Modern healthcare is all about prevention. Yearly checkups, regular blood tests, tracking fitness goals is all the rage right now, and for the better — preventative healthcare is proving to provide the best outcomes for health-conscious people and patients everywhere.
Users at home are always looking for new ways to automate daily tasks and delegate a portion of their daily tasks to a digital assistant of some kind.
Look at how popular smartwatches are — people want to have easy access to their health data and track their health indicators at home, without the need to visit a healthcare facility.
Pulse trackers, blood oxygen trackers, step and calorie counters are just a few examples of how software has automated healthcare for people everywhere.
With the rise of AI and machine learning, the field of personal wellness has experienced a new round of development: now, machines can perform complex analysis of visual and text data to provide even deeper insights into a person's health.
One of the key aspects of making preventative healthcare accessible to everyone is making diagnostics easy.
Typically, medical testing happens in a healthcare facility, and waiting time can be anywhere from 24 hours to multiple days. Tracking certain health markers can prove to be difficult with how the current system is set up.
A powerful computer vision neural network integrated into a user-friendly mobile app can become a reliable assistant helping to monitor main heath markers at home. AI for personal wellness can help quickly and reliably interpret results of at-home tests, from testing strips to medical gadgets like glucometers.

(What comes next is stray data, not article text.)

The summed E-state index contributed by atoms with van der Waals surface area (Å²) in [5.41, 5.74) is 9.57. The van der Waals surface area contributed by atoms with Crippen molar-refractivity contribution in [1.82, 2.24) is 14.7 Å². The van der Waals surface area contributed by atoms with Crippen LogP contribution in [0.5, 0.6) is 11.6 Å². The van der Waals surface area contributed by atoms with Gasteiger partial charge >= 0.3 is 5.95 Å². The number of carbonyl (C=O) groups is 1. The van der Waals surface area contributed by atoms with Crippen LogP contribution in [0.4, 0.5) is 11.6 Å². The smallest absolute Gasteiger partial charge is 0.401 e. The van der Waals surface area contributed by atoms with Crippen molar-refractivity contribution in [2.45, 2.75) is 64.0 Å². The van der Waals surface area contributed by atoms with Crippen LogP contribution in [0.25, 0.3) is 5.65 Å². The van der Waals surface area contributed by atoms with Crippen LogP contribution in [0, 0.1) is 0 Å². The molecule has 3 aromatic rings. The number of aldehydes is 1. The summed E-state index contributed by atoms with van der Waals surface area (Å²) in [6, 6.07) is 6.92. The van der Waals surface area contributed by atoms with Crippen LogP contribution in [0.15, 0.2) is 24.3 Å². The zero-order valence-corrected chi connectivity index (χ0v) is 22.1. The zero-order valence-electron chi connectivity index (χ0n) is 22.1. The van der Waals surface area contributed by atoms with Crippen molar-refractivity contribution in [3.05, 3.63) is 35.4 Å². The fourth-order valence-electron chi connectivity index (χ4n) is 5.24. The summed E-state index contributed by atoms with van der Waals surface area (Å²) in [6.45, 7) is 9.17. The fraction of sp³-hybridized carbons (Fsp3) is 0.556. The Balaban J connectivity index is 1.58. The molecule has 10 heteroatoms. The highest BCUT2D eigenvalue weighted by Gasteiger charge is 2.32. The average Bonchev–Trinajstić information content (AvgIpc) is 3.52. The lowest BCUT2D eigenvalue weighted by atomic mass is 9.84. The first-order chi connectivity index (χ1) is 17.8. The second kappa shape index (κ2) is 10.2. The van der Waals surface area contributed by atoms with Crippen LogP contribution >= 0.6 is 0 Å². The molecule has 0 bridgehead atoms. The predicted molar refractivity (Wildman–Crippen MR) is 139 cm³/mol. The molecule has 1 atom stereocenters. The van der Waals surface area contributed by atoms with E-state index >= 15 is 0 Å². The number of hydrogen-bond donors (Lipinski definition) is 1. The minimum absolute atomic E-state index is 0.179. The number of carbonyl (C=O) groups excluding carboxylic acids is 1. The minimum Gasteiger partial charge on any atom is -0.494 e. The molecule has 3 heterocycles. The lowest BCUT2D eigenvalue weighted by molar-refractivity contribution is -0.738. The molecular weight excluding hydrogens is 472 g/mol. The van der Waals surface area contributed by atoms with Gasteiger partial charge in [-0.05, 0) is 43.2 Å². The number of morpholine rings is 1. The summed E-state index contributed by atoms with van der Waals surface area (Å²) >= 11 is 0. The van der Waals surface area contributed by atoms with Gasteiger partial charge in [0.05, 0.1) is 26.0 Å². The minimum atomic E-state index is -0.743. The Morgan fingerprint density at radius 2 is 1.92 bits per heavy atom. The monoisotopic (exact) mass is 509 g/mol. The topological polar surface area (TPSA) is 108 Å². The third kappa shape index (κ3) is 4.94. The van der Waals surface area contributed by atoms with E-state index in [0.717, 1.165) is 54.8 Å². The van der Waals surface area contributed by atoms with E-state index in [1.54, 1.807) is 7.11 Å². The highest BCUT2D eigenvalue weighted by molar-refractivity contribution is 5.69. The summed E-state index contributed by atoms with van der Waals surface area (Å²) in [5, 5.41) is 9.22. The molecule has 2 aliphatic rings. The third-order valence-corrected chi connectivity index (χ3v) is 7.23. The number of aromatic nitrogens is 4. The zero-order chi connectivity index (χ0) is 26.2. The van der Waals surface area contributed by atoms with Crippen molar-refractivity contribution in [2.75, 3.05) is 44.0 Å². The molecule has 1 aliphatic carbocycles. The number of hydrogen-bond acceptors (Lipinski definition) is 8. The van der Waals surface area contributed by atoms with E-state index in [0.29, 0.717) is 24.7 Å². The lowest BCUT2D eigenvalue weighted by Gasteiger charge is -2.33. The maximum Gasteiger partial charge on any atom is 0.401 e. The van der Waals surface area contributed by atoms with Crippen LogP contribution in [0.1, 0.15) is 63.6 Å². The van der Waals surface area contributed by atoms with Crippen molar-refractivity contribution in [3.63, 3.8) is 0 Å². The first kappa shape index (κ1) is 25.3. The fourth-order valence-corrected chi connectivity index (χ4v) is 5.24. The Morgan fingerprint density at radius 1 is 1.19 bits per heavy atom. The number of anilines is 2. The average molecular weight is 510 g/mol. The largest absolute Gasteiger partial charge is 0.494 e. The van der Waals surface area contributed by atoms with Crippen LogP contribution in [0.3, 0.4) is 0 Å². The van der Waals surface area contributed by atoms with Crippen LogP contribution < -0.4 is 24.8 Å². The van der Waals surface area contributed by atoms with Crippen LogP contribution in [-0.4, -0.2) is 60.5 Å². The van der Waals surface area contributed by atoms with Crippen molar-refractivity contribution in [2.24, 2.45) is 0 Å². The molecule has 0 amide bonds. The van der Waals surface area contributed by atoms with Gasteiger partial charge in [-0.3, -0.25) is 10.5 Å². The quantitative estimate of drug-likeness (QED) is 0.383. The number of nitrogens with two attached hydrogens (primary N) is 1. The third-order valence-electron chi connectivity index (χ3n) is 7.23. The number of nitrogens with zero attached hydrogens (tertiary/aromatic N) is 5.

Testing strips, like urinalysis strips, are a quick and convenient way of tracking certain health markers at home. Medical testing strips, like urine testing strips, are one of the fastest ways to track health markers quickly and with reasonable accuracy.
Testing strips have chemical pads on them, which change color depending on the presence of certain chemicals it has come in contact with.
A healthcare provider, or a patient themselves then refers to a color chart to interpret the results. This is where computer vision comes into the picture (no pun intended): color analysis done by a person can be inaccurate, while an automated system will provide highly accurate test results in a matter of seconds.
When it comes to computer vision, the results of recognition are highly dependent on the image. In theory, taking a photo of a testing strip and sending it to a neural network for recognition is fairly straightforward and easy. In practice, there a number of obstacles:
All of these cause color variability, which is detrimental to the final result. The slightest difference in colors of the chemical pads can affect the test results significantly. Calibrating the photo to achieve accurate color rendering is a non-obvious, but a very important step